Are you a nurse who loves to travel? Are you looking for a change but not sure where to go next? Then you should know top traveling nurse pros and cons. If youâ€™re reading this, youâ€™ve probably considered travel nursing, but there might be some doubts holding you back. After all, change can be a scary thing, but it can also provide you with a wealth of experience, the opportunity to meet new people, and have new adventures. With variety, flexibility, and the potential to make more money than you would in a traditional nursing position, travel nursing is worth your serious consideration.
Read on for the top pros and cons of this rewarding career path.
Adventure and travel
Travel nurses travel, so this is one of the biggest draws for those who love to see new places. If youâ€™re someone who dislikes feeling stuck in a rut and gets bored with the same old routine, travel nursing is a great option. The opportunity to travel and see new areas of the country (or the world!), meet new people, explore, and have variety in your work are definite benefits of travel nursing.
Salaries can vary greatly depending on where you are assigned, but overall, travel nurses earn more than their stationary counterparts. Also, consider how your stateâ€™s nursing pay compares with the national average. If you live in a state that pays less, then chances are youâ€™ll be able to earn more as a travel nurse in a different state. In addition, there is the potential for referral and retention bonuses, as well as reimbursement for travel expenses including lodging and transportation.
For a detailed guide and more information on how travel nurses are paid, visit this helpful resource.
Meeting new people
Travel nurses tend to bond quickly with other travel nurses. After all, youâ€™ve got one very big thing in common right off the bat! In addition, the permanent staff are typically quite welcoming toward travel nurses (they mean more help, after all) so friendships can develop quickly.
Flexibility between jobs
One of the best parts about working as a travel nurse, travel LPN, or travel CNA is flexibility. When you decide on your travel assignments, you can also decide when to take some well-deserved time off to spend with your friends and family. As a travel nurse, you also have the flexibility to choose when you work and whether to take on additional assignments.
In addition to the variety that comes with travel itself, if youâ€™re tired of working in the same specialty, travel nursing can provide you with the opportunity to try something new. Think of it as a chance to try before you buy. If you love the many benefits of travel nursing, you can stick with it for years to come. If not, youâ€™ll have a better idea of which facilities, specialties, and geographical areas you most enjoy.
Avoiding work politics
Do you run from drama? One of the most cited benefits to travel nursing is being able to avoid office politics and focus more on patient care. Unfortunately, burnout and compassion fatigue are common among nurses but travel nursing, with its short-term assignments and frequent location changes, can help protect you from some of these issues.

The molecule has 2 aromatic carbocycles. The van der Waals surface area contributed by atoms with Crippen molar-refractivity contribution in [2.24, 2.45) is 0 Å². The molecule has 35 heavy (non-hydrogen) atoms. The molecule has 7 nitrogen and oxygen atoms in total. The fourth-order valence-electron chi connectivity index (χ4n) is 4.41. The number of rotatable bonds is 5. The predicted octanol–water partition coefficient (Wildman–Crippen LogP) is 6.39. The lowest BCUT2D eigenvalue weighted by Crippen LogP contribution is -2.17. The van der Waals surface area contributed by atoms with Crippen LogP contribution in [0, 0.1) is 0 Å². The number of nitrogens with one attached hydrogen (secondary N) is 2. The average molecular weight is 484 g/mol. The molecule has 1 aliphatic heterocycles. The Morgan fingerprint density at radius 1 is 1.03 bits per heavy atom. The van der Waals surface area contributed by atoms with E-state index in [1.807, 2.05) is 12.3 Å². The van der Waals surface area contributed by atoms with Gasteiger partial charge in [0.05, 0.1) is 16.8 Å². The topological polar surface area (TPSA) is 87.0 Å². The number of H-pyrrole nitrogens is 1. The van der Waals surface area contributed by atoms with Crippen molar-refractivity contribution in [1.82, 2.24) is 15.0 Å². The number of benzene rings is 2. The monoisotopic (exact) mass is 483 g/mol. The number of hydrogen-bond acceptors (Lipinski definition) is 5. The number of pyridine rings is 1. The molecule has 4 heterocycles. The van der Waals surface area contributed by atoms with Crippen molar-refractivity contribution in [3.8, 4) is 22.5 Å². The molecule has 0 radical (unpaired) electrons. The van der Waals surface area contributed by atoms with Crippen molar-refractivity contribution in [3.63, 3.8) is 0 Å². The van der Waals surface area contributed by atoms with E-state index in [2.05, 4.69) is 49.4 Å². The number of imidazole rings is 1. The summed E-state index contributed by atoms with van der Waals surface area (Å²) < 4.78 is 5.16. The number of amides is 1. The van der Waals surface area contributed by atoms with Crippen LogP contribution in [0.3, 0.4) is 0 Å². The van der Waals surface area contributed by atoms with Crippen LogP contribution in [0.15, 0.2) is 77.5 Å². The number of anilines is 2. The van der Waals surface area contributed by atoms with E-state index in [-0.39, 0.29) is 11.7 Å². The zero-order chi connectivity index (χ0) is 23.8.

A career as a travel nurse is a great way to build your resume. Travel nurses have the benefit of a skillset like few others in the nursing field. From your professional contacts, diversity of on-the-job skills, and experience in a variety of environments, your resume will stand out to future employers.
Travel nursing, whether as a travel RN, travel LPN, or travel CNA, has a wide array of benefits, but what about the drawbacks? As with any career, there are several to be aware of.
In todayâ€™s world, we are connected through technology, yet loneliness remains an epidemic. Travel nurses, due to their lengthy stays far from close friends and family, may be more susceptible to loneliness and the negative mental and physical health effects that come with it.
The good news is that travel nursing provides the flexibility to take time off between assignments to be with friends and family. Here are some other great ways to stay connected with those you love most – even when youâ€™re far from home.
Travel nurses must be licensed in every state where they work; however, nurses can reduce some of the time and cost of obtaining individual licenses by obtaining a multistate license via the Nurse Licensure Compact (NLC), which allows nurses to practice in all NLC states.
For all its benefits, traveling frequently comes with its share of headaches as well. These can include things like:
- the hassle of frequently arranging travel plans, such as packing, arranging flights, moving expenses, etc. if you donâ€™t work for an agency
- Making sure you have insurance coverage between contract periods
- Personal medical issues such as filling prescriptions and finding new doctors
As with any career, itâ€™s important to remember the good along with the not-so-good. And always keep in mind that being informed before deciding on a new career path is the best way to be prepared!
Ready to apply for your next adventure? TLC Nursing is here to help!